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Solar-Powered Pumps for Improved Irrigation

From energypedia

Overview

Innovator

''''iDE (International Development Enterprises)


IDE Logo.png

Project

Solar-Powered Pumps for Improved Irrigation

Collaborators

PRACTICA Foundation (Netherlands)
Futurepump Ltd (UK)

Location Applied

Zambia, Nepal, Honduras

Globally, more than 800 million farmers manually lift and haul water to irrigate their farmland. These farmers can drastically decrease their labor and expand their irrigable area by employing motorized pumps. Currently, the most accessible and affordable pump solutions are four to seven horsepower pumps powered by increasingly expensive fossil fuels. Consequently, many farmers are either unable to provide sufficient irrigation to their crops, and/or must allocate a sufficient portion of their income to environmentally-hazardous fossil fuels.[1]


Clean Energy Solution

To increase agricultural productivity, incomes, and livelihoods of smallholder farmers, iDE and its partners have developed a Clean Irrigation Solution that will provide smallholder farmers across the developing world the opportunity to mechanize their farming with zero carbon emissions. The system uses the Sunflower pump, an efficient, versatile, and cost-effective piston pump powered by a PV panel, which is coupled with iDE’s affordable, ultra-low pressure drip irrigation kit to maximize the agricultural output and value of each drop of water pumped.

Technology development is only one component of bringing the Sunflower pump to scale. iDE has identified five key factors needed to bring a Clean Irrigation Solution to scale:

  • Appropriate Technology—iDE is working with the PRACTICA Foundation to develop a low-cost solar pump called the Sunflower pump.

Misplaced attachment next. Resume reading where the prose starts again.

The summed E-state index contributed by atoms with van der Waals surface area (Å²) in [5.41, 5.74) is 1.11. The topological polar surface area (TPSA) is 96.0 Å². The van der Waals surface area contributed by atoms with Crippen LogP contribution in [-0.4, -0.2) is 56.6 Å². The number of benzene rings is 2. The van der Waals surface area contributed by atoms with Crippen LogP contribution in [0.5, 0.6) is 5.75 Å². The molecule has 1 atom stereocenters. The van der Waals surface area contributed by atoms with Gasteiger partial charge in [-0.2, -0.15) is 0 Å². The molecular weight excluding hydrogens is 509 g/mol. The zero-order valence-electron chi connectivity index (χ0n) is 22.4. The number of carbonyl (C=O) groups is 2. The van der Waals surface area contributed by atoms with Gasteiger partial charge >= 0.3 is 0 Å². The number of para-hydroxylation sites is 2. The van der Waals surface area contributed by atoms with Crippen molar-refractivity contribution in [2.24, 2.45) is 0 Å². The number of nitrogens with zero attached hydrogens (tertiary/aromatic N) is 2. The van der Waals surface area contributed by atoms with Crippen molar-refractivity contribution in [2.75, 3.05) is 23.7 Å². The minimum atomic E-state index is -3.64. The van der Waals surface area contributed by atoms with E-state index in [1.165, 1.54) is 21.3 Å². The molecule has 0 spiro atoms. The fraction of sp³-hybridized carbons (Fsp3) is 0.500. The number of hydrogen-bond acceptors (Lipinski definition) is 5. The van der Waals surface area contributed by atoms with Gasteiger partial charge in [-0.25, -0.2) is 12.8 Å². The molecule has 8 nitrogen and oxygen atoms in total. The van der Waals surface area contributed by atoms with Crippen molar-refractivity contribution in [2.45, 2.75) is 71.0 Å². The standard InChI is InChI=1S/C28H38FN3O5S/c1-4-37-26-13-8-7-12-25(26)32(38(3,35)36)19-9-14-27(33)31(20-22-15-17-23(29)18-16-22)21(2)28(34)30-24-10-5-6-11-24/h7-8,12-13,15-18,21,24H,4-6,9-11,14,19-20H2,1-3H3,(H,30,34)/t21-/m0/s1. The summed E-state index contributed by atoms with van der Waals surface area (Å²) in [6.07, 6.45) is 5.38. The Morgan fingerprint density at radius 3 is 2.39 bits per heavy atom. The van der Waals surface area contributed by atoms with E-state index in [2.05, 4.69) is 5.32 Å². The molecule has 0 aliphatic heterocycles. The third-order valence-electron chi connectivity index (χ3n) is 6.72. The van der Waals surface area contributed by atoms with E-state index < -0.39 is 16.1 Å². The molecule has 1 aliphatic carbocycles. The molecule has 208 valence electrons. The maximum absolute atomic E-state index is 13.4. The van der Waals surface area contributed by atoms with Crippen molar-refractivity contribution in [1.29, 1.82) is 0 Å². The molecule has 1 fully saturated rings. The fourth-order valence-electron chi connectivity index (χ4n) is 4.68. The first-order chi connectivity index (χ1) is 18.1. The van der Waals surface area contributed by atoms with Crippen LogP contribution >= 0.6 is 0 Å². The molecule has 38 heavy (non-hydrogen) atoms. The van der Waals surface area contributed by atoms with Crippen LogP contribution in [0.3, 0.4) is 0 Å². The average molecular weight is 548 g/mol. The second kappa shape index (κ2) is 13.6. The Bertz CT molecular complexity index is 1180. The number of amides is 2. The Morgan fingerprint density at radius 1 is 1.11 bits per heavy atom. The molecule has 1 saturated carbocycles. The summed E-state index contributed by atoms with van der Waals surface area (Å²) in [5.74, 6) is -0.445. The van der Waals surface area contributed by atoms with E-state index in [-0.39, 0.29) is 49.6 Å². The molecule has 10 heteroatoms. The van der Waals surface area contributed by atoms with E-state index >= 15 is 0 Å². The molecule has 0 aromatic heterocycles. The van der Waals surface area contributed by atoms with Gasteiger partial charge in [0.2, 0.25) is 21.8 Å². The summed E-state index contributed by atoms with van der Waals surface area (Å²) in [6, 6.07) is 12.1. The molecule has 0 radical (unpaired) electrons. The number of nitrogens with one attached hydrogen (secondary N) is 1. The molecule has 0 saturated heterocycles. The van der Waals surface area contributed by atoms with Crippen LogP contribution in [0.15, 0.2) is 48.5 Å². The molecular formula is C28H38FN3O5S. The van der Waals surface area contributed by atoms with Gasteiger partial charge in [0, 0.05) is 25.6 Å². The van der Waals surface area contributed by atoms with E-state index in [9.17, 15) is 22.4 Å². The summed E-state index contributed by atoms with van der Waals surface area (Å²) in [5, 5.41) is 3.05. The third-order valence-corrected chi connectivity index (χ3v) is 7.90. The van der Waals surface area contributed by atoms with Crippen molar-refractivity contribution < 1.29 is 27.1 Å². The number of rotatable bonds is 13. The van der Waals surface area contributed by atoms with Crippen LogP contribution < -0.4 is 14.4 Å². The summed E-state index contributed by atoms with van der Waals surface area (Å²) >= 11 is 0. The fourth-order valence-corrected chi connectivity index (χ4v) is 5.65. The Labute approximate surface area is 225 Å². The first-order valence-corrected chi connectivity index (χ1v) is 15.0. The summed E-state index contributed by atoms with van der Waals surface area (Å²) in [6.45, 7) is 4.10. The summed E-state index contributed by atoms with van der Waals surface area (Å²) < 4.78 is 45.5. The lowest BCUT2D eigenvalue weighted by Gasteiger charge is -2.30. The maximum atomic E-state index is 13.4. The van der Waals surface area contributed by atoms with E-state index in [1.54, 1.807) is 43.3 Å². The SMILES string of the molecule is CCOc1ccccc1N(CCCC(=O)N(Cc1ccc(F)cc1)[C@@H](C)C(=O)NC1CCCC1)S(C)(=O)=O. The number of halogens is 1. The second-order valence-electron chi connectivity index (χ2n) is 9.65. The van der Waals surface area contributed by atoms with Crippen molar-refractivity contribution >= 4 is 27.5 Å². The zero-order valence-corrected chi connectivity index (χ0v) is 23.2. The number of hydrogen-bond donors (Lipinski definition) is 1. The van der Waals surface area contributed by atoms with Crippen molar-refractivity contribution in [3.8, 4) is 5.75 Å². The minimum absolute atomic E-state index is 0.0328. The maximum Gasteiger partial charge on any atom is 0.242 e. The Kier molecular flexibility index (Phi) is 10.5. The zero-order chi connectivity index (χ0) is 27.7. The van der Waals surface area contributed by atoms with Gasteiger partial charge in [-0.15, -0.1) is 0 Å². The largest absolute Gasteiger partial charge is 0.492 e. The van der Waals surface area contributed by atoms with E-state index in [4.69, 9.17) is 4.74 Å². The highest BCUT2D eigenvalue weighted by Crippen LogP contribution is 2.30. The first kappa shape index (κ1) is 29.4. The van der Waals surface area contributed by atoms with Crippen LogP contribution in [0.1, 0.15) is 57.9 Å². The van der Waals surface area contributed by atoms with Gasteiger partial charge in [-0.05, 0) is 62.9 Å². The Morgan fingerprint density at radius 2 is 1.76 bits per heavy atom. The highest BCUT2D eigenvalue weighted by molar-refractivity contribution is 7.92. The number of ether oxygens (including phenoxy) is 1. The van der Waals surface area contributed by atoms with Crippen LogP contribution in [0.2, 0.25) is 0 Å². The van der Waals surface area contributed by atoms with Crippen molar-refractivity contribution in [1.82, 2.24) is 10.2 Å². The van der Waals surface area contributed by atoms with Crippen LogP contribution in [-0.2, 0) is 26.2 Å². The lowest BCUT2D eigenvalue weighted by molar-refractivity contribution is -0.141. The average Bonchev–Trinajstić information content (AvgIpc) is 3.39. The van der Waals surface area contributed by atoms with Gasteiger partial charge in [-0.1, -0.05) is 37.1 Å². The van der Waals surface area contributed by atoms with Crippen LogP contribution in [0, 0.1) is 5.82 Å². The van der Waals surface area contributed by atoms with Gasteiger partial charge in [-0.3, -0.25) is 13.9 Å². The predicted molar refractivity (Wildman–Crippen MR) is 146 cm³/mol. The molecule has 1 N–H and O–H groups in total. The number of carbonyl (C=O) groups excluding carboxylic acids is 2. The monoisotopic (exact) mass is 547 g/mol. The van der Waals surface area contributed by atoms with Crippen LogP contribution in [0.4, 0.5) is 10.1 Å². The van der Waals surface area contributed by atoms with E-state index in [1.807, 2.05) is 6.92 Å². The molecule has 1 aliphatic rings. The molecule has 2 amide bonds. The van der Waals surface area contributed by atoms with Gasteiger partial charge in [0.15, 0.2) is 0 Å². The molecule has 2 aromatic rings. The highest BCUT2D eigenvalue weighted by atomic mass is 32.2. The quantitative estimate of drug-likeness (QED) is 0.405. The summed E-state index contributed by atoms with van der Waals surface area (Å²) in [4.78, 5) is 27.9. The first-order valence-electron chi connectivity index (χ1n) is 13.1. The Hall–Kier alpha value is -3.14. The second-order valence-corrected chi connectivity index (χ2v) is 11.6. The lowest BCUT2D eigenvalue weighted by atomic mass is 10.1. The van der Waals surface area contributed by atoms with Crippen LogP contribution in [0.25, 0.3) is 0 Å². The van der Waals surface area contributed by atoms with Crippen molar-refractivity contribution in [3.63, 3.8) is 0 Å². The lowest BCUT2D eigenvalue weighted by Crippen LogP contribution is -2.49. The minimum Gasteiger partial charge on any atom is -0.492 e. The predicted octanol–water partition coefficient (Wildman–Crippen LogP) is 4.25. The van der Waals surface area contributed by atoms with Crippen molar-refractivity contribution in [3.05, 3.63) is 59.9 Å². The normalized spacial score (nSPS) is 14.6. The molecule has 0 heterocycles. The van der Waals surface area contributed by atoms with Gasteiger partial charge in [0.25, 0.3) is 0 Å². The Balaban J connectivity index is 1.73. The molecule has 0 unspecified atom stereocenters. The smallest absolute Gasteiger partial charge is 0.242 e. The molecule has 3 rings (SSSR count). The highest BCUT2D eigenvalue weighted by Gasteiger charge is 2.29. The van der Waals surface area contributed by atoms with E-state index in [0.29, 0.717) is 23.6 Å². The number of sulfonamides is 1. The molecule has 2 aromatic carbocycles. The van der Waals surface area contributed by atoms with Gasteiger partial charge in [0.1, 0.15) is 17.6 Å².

• Viable Business Plan—iDE is partnering with Futurepump, a private company that will be responsible for the manufacturing and global distribution of the Sunflower pump.
  • Accompanying Finance Model—iDE is identifying finance models to bring down the high upfront costs that currently make the Sunflower pump cost-prohibitive to smallholder farmers.
  • Established Supply Chain—iDE is identifying national and sub-national level retailers to bring the Sunflower pump to different markets. iDE is working through its last-mile distribution network to provide installation and repair services.
  • Marketing and Educational Resources—iDE is developing training manuals for field technicians and using demonstration plots to convey the benefits of the Sunflower pump for smallholder farmers.[1]


Recently, field testing of pumps has been started in Nepal: read more in the Powering Agriculture April 2016 Newsletter.

Locations: Honduras, Nepal, and Zambia


Impact

Maintaining a solar station © iDE

iDE’s goal is to compete with fossil fuel-powered pumps currently on the market, and ultimately shift famers’ preference toward clean energy pumping solutions. This consumer shift would have a remarkable environmental and socio-economic effect on agrarian communities. Using the CIS instead of a fossil fuel engine can reduce annual carbon emissions by as much as 250 kilograms per 1,000 irrigated square meters.[1]

IDE solar-powered pumps © iDE



Organization

iDE has over 30 years’ experience in developing appropriate agricultural products and engaging the private sector to supply these products to smallholder farmers, improving long-standing agricultural practices. This project is implemented in partnership with PRACTICA Foundation (a Dutch organization that has a focus on the commercial application of technology in the field of water and energy), and Futurepump Ltd.(a UK manufacturer of efficient irrigation pumps).[1]


Progress Update

By the end of the Powering Agriculture Award in June 2017, iDE had pioneered a new product category of solar pump. iDE worked with its partners, Futurepump and the PRACTICA Foundation, on the development and refinement of the Sunflower pump–now branded as the SF1–a highly efficient piston pump powered by an 80-watt PV panel. This latest version of the pump, featuring a 40% reduction in weight and volume while retaining efficiency, was tested at sites in Kenya and began shipping to Nepal and Zambia. iDE installed 1,064 pumps for testing at 48 active field sites; 80 in Honduras, Zambia, Nepal. An additional 4 pumps have been installed in the USA, Bangladesh, Burkina Faso, and Cambodia, which shows iDE’s progress towards global distribution. As a result of these field tests, iDE and its partners have gone through five design iterations of the pump. In addition, 80 pumps have been sold to iDE’s private sector partners for sales to end users in Zambia and Nepal.[1]



Further Information



References